Grassroots participation is needed to tackle climate issues
“The global climate crisis requires a society that can foster solutions to environmental problems and appreciate the domestication of the Sustainable Development Goals.”
This is the opinion of Dr Olga Laiza Kupika, natural resource conservation specialist, associate professor and chair of the department of wildlife ecology and conservation at Chinhoyi University of Technology in Zimbabwe.
Kupika spoke to Academia News about her work as a climate change expert. She also shared her views on the Conference of Parties (COP27) and the Africa Climate Story Media Initiative (ACSMI).
UWN: What is your area of expertise and what have you worked on in relation to climate change in Africa?
OKAY: Part of my work around climate change in Africa is training, advocacy, capacity building, collaborative research, community and stakeholder engagement; climate governance and climate communication.
My research interests are broad. They include climate change adaptation and mitigation, climate governance, climate justice, local ecological knowledge, ecosystem resilience, natural resource conservation and governance, community-based natural resource management, ecosystem services , biodiversity conservation, gender and sustainable livelihoods, community resilience, education for sustainable development and the Sustainable Development Goals.
My goal is to promote the sustainable use of natural resources, promote natural resource governance and community-based approaches to wildlife protection and management by implementing innovative natural resource management models and identifying best practices for co-creating a sustainable future for people, places and the planet. .
UWN: What are some of the challenges you have faced as a woman in the areas of climate change and what could be done to create more space for women researchers in these areas?
OKAY: As a woman in climate science, I had to overcome barriers to accessing climate research funding while trying to create a balance between my social and academic life. Vulnerable women and youth, especially those in rural communities, have limited knowledge and few dedicated platforms on how to access funding opportunities, capacity building and training to promote climate action. In addition, I had to deal with stereotypes rooted in cultural and religious beliefs.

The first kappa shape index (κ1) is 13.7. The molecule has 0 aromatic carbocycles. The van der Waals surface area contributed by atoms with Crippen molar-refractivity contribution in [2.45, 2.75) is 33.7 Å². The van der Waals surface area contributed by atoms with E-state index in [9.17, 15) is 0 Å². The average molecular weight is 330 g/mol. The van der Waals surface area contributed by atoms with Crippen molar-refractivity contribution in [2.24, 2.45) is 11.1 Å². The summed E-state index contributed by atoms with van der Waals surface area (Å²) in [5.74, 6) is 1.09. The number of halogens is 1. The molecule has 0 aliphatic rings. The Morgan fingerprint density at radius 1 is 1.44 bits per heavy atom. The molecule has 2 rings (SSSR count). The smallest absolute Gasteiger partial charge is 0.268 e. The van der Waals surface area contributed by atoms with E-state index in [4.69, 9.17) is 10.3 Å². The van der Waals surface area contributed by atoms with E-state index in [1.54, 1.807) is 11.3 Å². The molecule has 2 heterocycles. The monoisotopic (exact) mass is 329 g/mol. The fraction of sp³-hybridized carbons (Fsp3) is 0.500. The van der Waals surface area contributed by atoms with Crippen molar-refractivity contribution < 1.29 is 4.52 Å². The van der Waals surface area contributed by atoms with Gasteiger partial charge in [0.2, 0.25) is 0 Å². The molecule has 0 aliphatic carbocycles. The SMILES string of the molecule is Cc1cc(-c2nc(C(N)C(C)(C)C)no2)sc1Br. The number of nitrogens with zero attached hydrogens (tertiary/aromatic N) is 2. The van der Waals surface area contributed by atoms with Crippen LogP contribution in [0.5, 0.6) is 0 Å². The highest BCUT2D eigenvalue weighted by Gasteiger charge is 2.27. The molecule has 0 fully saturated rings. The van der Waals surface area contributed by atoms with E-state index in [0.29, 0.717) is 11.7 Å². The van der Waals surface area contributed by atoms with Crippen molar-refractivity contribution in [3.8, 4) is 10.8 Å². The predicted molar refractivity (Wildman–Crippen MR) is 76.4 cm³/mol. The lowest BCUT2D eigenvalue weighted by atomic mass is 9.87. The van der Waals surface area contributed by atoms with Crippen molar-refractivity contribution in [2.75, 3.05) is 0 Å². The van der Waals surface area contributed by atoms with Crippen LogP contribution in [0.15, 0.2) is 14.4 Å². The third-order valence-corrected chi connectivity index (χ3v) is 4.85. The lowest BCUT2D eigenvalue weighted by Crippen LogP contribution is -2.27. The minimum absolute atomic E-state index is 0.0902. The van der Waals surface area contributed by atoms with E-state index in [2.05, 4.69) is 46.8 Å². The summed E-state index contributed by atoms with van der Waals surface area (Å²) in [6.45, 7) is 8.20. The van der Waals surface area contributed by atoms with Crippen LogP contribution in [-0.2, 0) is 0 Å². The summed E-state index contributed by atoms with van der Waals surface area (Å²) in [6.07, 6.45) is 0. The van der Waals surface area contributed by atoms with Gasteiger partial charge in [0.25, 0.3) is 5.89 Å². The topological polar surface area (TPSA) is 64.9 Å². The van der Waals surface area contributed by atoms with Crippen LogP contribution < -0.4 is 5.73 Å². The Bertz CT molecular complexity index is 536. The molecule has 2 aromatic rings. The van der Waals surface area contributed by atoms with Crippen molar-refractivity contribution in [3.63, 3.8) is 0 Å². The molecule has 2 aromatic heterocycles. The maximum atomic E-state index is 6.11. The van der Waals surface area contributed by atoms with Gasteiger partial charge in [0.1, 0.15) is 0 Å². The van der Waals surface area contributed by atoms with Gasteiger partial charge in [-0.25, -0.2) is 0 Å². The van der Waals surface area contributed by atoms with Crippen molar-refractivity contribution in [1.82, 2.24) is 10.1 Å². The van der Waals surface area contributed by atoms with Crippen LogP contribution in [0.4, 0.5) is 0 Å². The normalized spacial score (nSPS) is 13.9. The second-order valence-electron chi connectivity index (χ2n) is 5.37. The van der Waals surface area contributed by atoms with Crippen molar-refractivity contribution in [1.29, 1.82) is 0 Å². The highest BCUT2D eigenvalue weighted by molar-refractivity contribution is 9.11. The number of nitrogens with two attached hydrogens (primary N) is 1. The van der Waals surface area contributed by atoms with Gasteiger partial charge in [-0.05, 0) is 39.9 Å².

Advocacy to promote gender-responsive climate policies is needed to facilitate actions that correct gender imbalances in the climate space.
This includes mainstreaming gender and climate issues into environment-related policies. As the need for more women in climate science fields increases, it is important to promote training and capacity building on climate justice and gender equity, as well as offer a quota (based on merit) funding for women in climate change research.
UWN: Based on your fieldwork, what are some of the pressing issues facing African communities, especially women, due to climate change and variability?
OKAY: A high proportion of indigenous women in drought and flood prone areas play a key role in meeting basic household needs such as nutritious food, water, shelter, health, quality education and preservation of cultural and natural heritage.
However, they have a limited opportunity to play a leading role in providing local development solutions in the fight against climate change due to various factors. First, access to education for girls is limited due to limited resources and lack of access to career guidance.
Indigenous women can play a leading role in climate action, but their voices are stifled due to cultural barriers. As such, there are few indigenous women climate experts in the region. In addition to this marginalization, there is limited access for women to participate in climate development activities in leadership and decision-making processes, particularly at local and national governance levels.
UWN: What role do you see universities and academics playing in domesticating the UN Sustainable Development Goals, primarily SDG 13 (climate change)?
OKAY: Universities act as centers of teaching, learning, research and innovation for climate action. Academics are part of the think tanks of any progressive society, so they are key to addressing the challenges of climate change.
Partnerships with stakeholders such as local communities, government, civil society and media professionals can help the work of universities and academics in tackling the climate crisis as they generate scientific evidence to inform decision making. decision on climate change issues. Universities generate ideas that lead to innovative solutions to promote resilient communities and ecosystems.
UWN: Given the great challenges facing Africa, how important is environmental knowledge for African communities, young people (students and graduates) and even decision-makers?